Inventec Ships Off 60k CR-48 Laptops For Chrome OS Testing

It’s time to get testing Chrome OS pilots. With yesterday’s announcement of the Chrome OS pilot program, those with enough experience and luck can receive a free CR-48 laptop from Google to be used for testing Chrome OS all the way till release, and it stays yours forever. Needless to say, I’ve registered for the CR-48 and plan to excessively test it with Google. While 60,000 units may not be the final amount of the unbranded, prototype-stage laptop shipped, it’s what Google is going with now.

Via: Good ‘Ol Not So Reliable DigiTimes

HTC EVO 4G Shift seen with accessories, release shouldn’t be too far out

Here’s the tidbit of new news on the HTC Knight/EVO 4G Shift/Speedy, an Android 2.2 handset resembling the Droid Incredible and EVO 4G combined with a 3.7-inch display, 8-megapixel camera, 1GHz brain, slide-out QWERTY keyboard and “4G” WiMAX connectivity from Sprint. HTCPedia (a die-hard site about HTC products) has acquired some shots of the Knight inside of those god-awful cases people buy to protect their beautiful phones.

Essentially with a leak such as this, a release can’t be so far off, as well as an update with Sense to that awesome Gingerbread recipe. Via: BGR

Chrome OS Demoed On A Test Laptop, And It’s Fast (As In Seconds)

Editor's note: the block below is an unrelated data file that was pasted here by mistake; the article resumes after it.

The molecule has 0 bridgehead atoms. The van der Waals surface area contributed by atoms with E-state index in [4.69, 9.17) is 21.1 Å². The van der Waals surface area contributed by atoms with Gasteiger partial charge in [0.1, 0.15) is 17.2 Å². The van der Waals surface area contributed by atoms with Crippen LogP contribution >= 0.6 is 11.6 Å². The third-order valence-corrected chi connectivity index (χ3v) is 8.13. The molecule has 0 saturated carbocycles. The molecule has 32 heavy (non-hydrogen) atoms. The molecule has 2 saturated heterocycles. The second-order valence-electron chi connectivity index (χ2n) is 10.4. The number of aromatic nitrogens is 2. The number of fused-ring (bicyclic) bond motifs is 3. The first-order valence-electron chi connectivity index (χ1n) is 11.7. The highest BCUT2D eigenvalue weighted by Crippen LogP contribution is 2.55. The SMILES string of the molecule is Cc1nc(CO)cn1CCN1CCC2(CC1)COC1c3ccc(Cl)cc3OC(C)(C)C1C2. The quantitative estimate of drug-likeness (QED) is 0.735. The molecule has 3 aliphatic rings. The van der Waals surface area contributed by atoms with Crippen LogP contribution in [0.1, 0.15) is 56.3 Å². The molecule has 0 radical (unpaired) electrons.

Chrome OS. That’s the second thing to focus on from Google today, and that was demoed on “reference hardware” called the CR-48, which will be provided to press, developers, and consumers who are randomly chosen for testing. Ways of getting a Cr-48 notebook will be through a random page loaded when you launch a new tab in Chrome, and even from this application form. Final hardware will be built by Samsung and Acer.

Things like a first-boot is done extremely quickly, account switching on the same machine (which keeps all of your data incognito), and millisecond-fast with instant-Internet connectivity even when waking from standby. Offline usage is also available, so that when Wi-Fi access (or 3G which will be available on all Chrome OS notebooks) is available your data is re-synced, including some Chrome Web Store apps, which would use HTML5 caching for use in almost any situation. Cloud Print will be included as well, and is available now in beta.

Verizon Wireless is also a close buddy of Chrome OS (notice a trend here?), and 100MB of data will be offered free every month for 2 years with every Chrome OS device, and data can also be bought in different pricing schemes, starting at $9.99. Taking tips from Google Chrome browser, auto-updating and auto application updating is enabled by default.

Security is also extremely tightened by multiple software and even hardware techniques, so that Chrome OS “will be the most secure operating system for consumers ever shipped”. Very gutsy stuff from Google.

Chrome OS will also available for enterprise users, which includes more security-based software mainly for enterprises, and of course stuff like that is extremely boring, yet fascinating, and interacts in the cloud for apps and data such as documents and full Windows applications which can be managed and used from the Chrome OS, courtesy from Citrix.